Accordingly, disclosed is an Intelligent Conveyor Adjustment System (ICAS) having a for example a wireless radio transceiver, a controller and a memory section. The wireless radio transceiver is used for transmitting and receiving control and functional information to and from ICAS Segment Coordinators (SC). The SC is used for processing the received control and functional information and for outputting a control command to a Actuator Control Module (ACM) based upon the received control and functional information. Control and functional information, the sequencing algorithm, a unique communications identifier for each of the ACM's, and its own unique communications identifier are stored in the memory section. Each ACM is assigned a unique identification. The unique identifier is used to route information to and from SC's. Each ACM is capable of communication with all other ACMs within an actuator network.
The SC memory section includes a database of all of the ACMs, within the actuator segment network, its corresponding unique communication identifier, and its corresponding position in the segment.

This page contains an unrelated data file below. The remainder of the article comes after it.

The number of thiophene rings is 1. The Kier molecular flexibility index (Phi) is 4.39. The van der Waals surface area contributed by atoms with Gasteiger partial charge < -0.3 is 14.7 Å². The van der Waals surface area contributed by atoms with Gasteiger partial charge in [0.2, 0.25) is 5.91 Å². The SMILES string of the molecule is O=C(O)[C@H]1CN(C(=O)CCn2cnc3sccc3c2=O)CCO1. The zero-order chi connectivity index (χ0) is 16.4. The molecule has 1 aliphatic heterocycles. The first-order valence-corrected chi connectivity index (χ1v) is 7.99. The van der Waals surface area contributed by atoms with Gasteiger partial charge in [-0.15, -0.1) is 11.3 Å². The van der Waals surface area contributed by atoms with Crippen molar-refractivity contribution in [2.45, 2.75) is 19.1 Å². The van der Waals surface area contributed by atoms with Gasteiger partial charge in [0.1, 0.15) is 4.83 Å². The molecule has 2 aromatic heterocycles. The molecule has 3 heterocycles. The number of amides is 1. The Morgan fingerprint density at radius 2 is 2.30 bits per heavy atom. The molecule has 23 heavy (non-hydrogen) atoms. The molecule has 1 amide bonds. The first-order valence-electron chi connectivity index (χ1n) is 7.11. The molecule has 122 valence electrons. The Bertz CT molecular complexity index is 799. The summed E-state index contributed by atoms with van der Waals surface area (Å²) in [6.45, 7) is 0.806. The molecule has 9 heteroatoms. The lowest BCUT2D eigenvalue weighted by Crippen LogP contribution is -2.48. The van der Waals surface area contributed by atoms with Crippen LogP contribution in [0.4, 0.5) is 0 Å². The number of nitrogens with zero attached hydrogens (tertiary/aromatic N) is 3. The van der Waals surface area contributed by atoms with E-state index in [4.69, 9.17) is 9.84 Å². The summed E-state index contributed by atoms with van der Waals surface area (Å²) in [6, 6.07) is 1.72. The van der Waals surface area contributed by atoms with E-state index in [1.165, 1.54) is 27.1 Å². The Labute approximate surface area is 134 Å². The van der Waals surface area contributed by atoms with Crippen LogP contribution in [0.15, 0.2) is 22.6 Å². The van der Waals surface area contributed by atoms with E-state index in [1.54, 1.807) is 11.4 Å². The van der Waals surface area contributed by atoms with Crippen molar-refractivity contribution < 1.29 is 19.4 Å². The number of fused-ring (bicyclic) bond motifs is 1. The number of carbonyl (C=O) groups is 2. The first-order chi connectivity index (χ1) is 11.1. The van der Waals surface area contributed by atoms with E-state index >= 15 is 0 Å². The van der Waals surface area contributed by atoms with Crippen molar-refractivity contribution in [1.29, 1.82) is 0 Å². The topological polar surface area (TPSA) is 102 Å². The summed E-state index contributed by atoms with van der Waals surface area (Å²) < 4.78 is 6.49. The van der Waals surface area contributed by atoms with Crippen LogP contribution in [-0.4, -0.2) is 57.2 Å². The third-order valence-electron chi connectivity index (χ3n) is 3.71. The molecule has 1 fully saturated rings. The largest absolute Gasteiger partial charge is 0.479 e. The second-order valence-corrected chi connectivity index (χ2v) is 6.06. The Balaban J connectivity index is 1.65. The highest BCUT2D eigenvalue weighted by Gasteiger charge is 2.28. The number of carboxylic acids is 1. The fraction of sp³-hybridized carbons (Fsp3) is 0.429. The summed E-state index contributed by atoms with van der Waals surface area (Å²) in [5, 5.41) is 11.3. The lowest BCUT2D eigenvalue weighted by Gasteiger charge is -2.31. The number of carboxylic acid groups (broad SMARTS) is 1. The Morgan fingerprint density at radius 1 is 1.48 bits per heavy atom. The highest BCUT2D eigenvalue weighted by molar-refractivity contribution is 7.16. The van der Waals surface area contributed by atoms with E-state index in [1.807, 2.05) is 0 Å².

Each ACM is capable of communication with all other ACMs within the conveyor system. The ACMs are used to control the relative position and shape of guide rails on the sides of the conveyor as well as position of various other conveyor entities such as, but not limited to, timing screws, labelers, marking machines, barcode readers, and fillers. The ACM can also control another actuator or actuators which would be an ICAS Secondary Actuator (SA), so therefore they could be used in pairs(triplets quads . . . ) but still perform separate movements of a Master and Secondary Actuator (ICAS ACM or SA). They could be used as opposing actuators controlling the width and location of the guide rails above the conveyor. They also could be used as independent actuators on the same side of the conveyor as consecutive actuators controlling the location and shape of the guide rail. Or they could control two axis of the location of a timing screw, in fact a ACM and three (3) SA's could position both ends of a timing screw or some other device on a conveyor system. Similarly the ACMs could have a rotary motion as their actuation motion. This could be used to move a cam or a gear or some other device that needs a rotary action. The rotary ACM could be attached to a housed push/pull cable or a strap or pulley and could also transmit the rotary motion from it and could be used to turn a device, a cam, or a gear that is used to move or control a device on the conveyor system. Note: the actuators can be moved in any axis or angle and even have an actuator that has control of more than one axis. The actuators can be move simultaneously, individually, in parallel, or in a coordinated motion such as in a "zipper" type motion.